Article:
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Sunday, February 10, 2008

Commentary: Densification Does Not Mean Ignoring Neighbors

It was an interesting experience on Thursday going to the last portion of the Housing Element Steering Committee meeting and listening to Chair Keven Wolf railing about the need for densification and demanding that the HESC include in its report language that instructs the council to ignore the pleas of neighbors for less densification and preserving neighborhood character.

Then I went home and read Bob Dunning who was whipping the neighbors of the Horse Ranch development proposal who live on Caravaggio, at least I think that's what we was doing, because suddenly almost in midstream he turned the whip on the City Council for packing the development like sardines.

Do we ignore the pleas of neighbors as shear NIMBYISM? Do we drive for denser and denser because that means we will be more compact and less sprawled? Or is there some middle ground here?

I understand and even appreciate some of the logic behind Kevin Wolf's densification drive. The idea here is that we protect the periphery of Davis, preserve the farmlands, and yet we still need to grow, at least in Kevin Wolf's world (which I don't mean derisively, just to say it's his world view, as opposed to say my own. On the other hand, I am about to use Mr. Wolf as a convenient foil here.).

The problem with Mr. Wolf's vision is that it is flawed and contradictory. He was a leading proponent of Covell Village. Covell Village was perhaps the antithesis of this vision. Whether or not we need to grow, and whether or not we need densification, Covell Village encroaches onto farm land, builds a large number of big homes, which means less density, and oh yeah, creates traffic problems at the corner of Poleline and Covell that leads to more, not less, emissions. In short, if carbon neutral is what you are going for, Covell is not the way to go.

But back to the densification issue at this point. I understand both Mr. Wolf and Mr. Dunning's concerns about density. I also understand their concern that the neighbors out of NIMBYISM are often going to oppose all new development on their own borders, adjacent to their neighborhood. That they will attempt to get the smallest and least dense project they can get for a variety of reasons.

At the same time, why the hell should they not? It is not like most of these people are wealthy people developing lots haphazardly. Most people who live in Davis have put their life's savings into buying their home, living in a nice community with a good quality of life. Why should they not fight to protect them?

And maybe we do not grant them veto power over projects, but the idea that they get no say, as Kevin Wolf suggests, that we instruct the City Council to ignore the pleas of neighbors, is shear arrogance on our part. They have the right to weigh in and be heard. The city council has the duty to take their views seriously as they are just as much a part of this city as anyone.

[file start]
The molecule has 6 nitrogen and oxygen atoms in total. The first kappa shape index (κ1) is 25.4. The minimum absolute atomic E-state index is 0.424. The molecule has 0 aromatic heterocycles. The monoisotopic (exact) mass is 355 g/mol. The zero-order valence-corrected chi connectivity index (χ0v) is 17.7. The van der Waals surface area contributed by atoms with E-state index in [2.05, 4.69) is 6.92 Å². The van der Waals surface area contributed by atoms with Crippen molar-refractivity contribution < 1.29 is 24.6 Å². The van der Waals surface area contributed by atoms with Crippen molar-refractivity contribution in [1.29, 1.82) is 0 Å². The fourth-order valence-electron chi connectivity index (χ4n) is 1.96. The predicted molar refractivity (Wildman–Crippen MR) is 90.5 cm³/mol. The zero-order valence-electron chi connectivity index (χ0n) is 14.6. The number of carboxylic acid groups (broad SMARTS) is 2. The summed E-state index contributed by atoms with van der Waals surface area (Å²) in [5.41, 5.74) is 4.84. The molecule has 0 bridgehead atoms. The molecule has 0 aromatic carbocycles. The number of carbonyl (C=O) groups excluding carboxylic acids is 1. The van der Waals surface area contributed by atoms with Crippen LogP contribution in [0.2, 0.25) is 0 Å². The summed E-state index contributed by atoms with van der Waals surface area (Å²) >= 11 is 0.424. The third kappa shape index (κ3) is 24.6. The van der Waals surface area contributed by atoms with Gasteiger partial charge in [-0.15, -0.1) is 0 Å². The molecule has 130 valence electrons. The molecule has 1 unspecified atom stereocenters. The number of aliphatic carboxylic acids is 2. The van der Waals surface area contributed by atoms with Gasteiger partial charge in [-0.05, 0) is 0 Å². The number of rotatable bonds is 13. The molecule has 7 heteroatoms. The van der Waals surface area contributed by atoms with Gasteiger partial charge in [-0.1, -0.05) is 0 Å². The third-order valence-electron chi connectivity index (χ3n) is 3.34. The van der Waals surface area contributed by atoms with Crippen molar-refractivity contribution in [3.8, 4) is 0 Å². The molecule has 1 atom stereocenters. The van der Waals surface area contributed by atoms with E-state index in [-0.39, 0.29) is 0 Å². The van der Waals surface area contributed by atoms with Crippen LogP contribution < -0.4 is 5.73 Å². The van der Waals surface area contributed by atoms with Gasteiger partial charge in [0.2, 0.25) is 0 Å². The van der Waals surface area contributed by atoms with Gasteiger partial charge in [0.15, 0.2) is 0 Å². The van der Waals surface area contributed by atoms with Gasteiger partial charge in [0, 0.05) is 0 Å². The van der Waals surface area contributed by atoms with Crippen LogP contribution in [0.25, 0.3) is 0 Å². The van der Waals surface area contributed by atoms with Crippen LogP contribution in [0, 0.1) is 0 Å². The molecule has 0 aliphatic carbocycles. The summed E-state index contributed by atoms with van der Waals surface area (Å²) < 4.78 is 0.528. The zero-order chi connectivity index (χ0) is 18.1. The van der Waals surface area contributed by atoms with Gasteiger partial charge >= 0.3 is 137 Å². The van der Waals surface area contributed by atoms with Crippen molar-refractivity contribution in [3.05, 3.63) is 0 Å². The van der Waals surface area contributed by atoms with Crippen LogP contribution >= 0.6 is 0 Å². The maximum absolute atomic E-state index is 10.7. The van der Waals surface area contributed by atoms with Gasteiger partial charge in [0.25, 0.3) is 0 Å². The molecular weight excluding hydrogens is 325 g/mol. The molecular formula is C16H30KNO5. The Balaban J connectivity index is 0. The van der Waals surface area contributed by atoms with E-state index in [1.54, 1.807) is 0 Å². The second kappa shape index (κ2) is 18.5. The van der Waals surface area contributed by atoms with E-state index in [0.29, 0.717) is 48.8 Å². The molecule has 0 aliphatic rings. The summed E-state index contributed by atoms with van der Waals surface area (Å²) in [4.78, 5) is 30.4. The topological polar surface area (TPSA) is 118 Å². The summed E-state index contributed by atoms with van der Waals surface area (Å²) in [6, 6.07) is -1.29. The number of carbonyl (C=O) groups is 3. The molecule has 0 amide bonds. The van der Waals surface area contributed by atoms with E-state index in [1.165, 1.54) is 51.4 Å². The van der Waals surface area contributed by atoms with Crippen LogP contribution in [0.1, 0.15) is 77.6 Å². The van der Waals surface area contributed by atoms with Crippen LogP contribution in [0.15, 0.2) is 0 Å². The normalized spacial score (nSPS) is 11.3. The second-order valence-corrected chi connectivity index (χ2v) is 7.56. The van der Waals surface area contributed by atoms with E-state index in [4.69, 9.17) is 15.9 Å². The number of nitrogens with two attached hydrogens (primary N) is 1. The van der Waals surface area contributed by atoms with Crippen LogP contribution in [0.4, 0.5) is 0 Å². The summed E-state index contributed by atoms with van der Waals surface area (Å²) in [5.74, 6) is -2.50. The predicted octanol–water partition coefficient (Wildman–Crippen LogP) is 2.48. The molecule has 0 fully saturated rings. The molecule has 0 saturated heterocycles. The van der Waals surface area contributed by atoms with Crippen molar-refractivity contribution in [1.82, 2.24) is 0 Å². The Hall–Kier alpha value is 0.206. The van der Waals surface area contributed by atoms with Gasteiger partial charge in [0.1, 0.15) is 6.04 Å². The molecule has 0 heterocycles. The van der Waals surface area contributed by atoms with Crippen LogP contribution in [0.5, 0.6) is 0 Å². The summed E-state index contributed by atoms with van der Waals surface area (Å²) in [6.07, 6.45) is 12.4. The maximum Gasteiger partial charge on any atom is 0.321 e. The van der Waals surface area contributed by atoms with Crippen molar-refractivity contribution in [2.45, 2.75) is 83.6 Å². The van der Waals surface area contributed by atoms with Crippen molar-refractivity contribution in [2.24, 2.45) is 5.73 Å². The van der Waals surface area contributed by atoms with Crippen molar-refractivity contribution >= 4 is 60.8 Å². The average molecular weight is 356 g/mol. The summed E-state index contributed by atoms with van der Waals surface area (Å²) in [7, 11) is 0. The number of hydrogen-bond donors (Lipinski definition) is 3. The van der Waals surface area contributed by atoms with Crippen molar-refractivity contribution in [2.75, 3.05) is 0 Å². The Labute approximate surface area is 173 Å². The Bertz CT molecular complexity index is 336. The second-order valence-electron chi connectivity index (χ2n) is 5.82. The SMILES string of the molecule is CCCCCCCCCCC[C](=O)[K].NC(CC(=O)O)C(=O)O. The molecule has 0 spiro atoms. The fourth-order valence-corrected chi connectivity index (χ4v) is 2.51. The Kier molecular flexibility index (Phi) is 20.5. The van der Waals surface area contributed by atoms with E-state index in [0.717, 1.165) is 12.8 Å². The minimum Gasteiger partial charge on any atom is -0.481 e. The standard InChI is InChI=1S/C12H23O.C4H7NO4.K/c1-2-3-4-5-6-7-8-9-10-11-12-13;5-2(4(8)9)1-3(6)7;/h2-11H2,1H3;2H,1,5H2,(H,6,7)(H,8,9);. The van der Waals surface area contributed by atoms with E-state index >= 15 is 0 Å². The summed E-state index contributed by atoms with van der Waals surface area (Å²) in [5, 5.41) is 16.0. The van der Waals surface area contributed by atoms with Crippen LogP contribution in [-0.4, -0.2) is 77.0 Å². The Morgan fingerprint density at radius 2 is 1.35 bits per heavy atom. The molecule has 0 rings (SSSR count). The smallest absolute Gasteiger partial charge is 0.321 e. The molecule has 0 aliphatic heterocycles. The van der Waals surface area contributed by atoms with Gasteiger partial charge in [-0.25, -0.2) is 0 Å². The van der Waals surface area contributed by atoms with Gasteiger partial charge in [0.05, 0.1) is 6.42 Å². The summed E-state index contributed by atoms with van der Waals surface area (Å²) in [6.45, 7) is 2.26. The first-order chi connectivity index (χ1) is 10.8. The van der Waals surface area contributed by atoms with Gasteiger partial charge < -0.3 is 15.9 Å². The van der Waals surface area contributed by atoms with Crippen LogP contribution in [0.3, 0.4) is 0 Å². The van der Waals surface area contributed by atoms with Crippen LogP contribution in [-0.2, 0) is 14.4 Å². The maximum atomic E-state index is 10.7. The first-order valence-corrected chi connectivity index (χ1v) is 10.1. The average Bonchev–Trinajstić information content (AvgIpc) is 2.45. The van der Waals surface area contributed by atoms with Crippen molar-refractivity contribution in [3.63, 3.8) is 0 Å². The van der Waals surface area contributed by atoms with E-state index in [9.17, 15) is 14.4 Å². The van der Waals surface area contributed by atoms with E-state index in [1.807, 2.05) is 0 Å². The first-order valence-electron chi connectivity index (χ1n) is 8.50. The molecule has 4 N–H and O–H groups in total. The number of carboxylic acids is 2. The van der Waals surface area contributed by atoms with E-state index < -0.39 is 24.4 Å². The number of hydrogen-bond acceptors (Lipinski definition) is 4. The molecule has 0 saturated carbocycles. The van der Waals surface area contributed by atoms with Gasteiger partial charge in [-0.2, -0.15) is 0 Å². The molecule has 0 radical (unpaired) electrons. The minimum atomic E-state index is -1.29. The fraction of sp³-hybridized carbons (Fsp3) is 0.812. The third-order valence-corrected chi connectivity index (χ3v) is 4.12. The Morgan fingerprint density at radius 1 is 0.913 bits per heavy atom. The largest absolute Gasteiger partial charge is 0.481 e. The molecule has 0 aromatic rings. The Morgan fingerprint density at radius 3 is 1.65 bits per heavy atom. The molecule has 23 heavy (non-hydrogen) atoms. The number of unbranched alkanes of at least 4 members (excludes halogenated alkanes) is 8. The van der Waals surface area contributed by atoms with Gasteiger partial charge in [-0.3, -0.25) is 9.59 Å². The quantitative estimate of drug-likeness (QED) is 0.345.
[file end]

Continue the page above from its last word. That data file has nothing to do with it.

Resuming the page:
If we are concerned about the character of this city, don't they have the right to be concerned about the character of their neighborhood?

I do not see this as a Manichean struggle for good and evil. I do not think this needs to be a zero-sum game where someone wins and someone loses.

As someone else pointed out on Thursday, look we can have a dense project in a high rise but as long as we surround it with open space it is not going to be a problem.

That gets me to the next point. We need to talk about densification. We need to listen to the neighbors. But at the end of the day, there is no reason why we cannot build highly dense developments that maintain the nature and character of the adjacent neighborhood. At the end of the day, the neighborhood should fit like a zig saw puzzle, interlocking into the existing landscape, while at the same time looking to maximize both density, open space, greenbelts, etc.

And those are not antithetical views. They are not in contradiction to each other. The problem is that we have allowed our planning to become complacent and lazy. And we also need to understand that we do not fix densification issues by jamming people together into the new developments. That doesn't fix the issues of sprawl. If we do this, we will be looking like little Manhattan.

Finally the biggest question we need to answer is not how dense we are to become, it is not how dense we should make it, but rather how much we ought to grow and how fast. Everyone talks about fair share growth. A city of Davis' size should not be forced to become a city of 100,000 or 120,000 people. That's not fair share of growth, that's allowing certain interests to turn this city into something it is not. There many other cities with the infrastructure and the drive to take on more growth than we do.

However, that point aside, at the end of the day we cannot simply ignore the cries of neighbors. They have bought into a promise of this city. They invested in the fact that we have safe streets. They invested in the fact that we have good schools. They invested in the character and the quality of life in Davis. In fact, they overpaid -most likely- for those features. So if we are about to pull the rug out from under them and change the landscape of their investment, do we not at least owe it to them to hear them out?

When I hear it said that we ought to direct the council to ignore complaints of neighbors it makes me very nervous, because as soon as we become arrogant enough to ignore one group of people, we begin to ignore all. And then, we cease to be a democracy.

---Doug Paul Davis reporting